And just watching him on the telethon, the MDA telethon all the time... And one of my most special moments was being on the telethon with him. It was Martin and Lewis together again.
Fox News: Did your father and Jerry stay friends after their famous televised reunion?
Martin: They did. They kept in touch with each other. Jerry just loved my dad and my dad loved Jerry. I think Jerry would have liked to have been closer after that but my dad was ... if he wasn't working, he was playing golf.
Fox News: What are some fun facts that would surprise fans today about your dad?
Martin: He didn't drink that much. It's funny... after my shows... people come up and they say, "How on earth did your dad, how could he do that body of work when he was always drinking?" I say, "Because he wasn't. He was a really good actor though." And they say, "Yes, he was a very good actor.”
So that's one thing that still to this day some people don't know. And what else? He didn't like elevators... if he was in a hotel when doing a show, he could walk up the stairs. So that's probably something. But he loved playing golf and in fact, he said to me, "Deana, I work so that I can pay for you kids and play golf."
He exercised every day. And one thing he told me, "When you're out to dinner or if you're having bread, don't eat the inside of the bread, just eat the crust and you'll never get fat." I said, "OK." So these are a few little things that people wouldn't know about him.
Fox News: What were his final years like?
Martin: He was always very sweet. Now, my dad, he would go out to dinner every night and he had two restaurants. He would go to La Familia every night, but Sunday night he would go to The Hamburger Hamlet, it was up on Sunset. And he would always sit in this same table and he would sit in the same chair. And he didn't want people really to be with ... he didn't want to have a lot of people around him... wherever he went, everybody wanted to talk to him and everything.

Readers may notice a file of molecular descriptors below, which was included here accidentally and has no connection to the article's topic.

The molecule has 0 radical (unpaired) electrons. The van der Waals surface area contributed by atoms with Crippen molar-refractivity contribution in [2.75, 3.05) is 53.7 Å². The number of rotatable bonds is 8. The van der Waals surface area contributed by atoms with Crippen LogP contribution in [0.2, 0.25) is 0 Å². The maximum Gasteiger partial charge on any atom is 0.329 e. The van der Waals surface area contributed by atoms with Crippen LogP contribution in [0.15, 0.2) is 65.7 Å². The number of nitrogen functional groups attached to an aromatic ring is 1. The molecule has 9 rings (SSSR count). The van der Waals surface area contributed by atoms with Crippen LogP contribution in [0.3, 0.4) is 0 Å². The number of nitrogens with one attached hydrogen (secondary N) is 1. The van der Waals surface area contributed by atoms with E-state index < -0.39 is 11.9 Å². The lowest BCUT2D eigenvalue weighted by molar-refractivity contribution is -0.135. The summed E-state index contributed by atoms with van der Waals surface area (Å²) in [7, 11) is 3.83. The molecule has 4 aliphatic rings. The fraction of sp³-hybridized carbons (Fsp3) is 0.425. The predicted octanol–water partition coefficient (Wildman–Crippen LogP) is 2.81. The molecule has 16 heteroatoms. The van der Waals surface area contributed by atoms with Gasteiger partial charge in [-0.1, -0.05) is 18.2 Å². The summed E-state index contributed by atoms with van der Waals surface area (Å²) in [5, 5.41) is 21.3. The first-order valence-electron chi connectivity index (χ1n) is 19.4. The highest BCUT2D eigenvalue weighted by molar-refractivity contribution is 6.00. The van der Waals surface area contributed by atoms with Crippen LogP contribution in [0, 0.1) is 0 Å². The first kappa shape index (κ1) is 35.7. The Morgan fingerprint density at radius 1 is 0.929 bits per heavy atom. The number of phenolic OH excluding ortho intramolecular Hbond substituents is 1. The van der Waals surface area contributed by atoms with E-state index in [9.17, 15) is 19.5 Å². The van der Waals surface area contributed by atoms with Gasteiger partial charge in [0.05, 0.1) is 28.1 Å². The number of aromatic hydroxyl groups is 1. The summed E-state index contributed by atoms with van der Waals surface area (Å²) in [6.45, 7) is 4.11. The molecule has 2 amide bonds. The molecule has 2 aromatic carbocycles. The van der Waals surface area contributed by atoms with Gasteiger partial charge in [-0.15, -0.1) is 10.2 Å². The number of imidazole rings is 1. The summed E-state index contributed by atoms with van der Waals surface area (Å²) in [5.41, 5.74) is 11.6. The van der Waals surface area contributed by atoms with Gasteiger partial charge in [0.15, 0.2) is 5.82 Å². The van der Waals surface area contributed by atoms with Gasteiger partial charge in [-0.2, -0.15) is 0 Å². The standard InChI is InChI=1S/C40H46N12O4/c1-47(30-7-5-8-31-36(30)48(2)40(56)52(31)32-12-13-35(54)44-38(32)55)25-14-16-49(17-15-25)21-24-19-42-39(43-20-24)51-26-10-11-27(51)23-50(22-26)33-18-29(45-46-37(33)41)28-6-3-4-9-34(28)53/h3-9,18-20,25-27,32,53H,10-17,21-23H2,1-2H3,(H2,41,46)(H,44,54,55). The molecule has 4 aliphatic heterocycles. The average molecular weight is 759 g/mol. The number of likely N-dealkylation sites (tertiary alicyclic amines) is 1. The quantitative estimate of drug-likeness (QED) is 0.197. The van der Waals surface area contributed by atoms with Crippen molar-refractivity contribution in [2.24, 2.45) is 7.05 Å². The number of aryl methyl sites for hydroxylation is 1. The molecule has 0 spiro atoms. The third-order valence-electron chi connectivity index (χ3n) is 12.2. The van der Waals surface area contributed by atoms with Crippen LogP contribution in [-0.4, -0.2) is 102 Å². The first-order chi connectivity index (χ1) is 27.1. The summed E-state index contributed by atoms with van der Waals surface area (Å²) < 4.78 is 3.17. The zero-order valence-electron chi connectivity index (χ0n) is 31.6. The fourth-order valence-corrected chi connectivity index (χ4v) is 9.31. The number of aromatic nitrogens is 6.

So I would call him — my husband and I — would call him and say, "Dad, you want us to come have dinner with you tonight?" And he'd say, "Well, sure, just no chit-chat." He'd say, "I don't mind the chit it's the chat." Because he just wanted it to be quiet, but he was perfectly happy being alone at a restaurant, sitting in his table. People [would] come over and say, "Hi Dean." He'd say, "Hi." He liked that. He was ... let's see, he was secure with himself, happy with himself. So we would go over to see him all the time, but he ... after my brother Dean Paul passed away, it was so sad and it was just devastating for all of us and it was tough. It was tough for him.
Fox News: As a singer, do you ever wonder if people compare you to your dad?
Martin: It really never goes through my mind that I would be compared to him. Maybe it's because I'm a woman, he was a man, so maybe that kind of helped me a little bit.
I've always worked very, very hard. I've learned my craft. I've been doing it for a long, long time. And so I'm pretty secure in what I can do and I work my hardest and I think I've had a lot of success and I'm happy with that, and content with all of that. So I don't even think about being compared to him.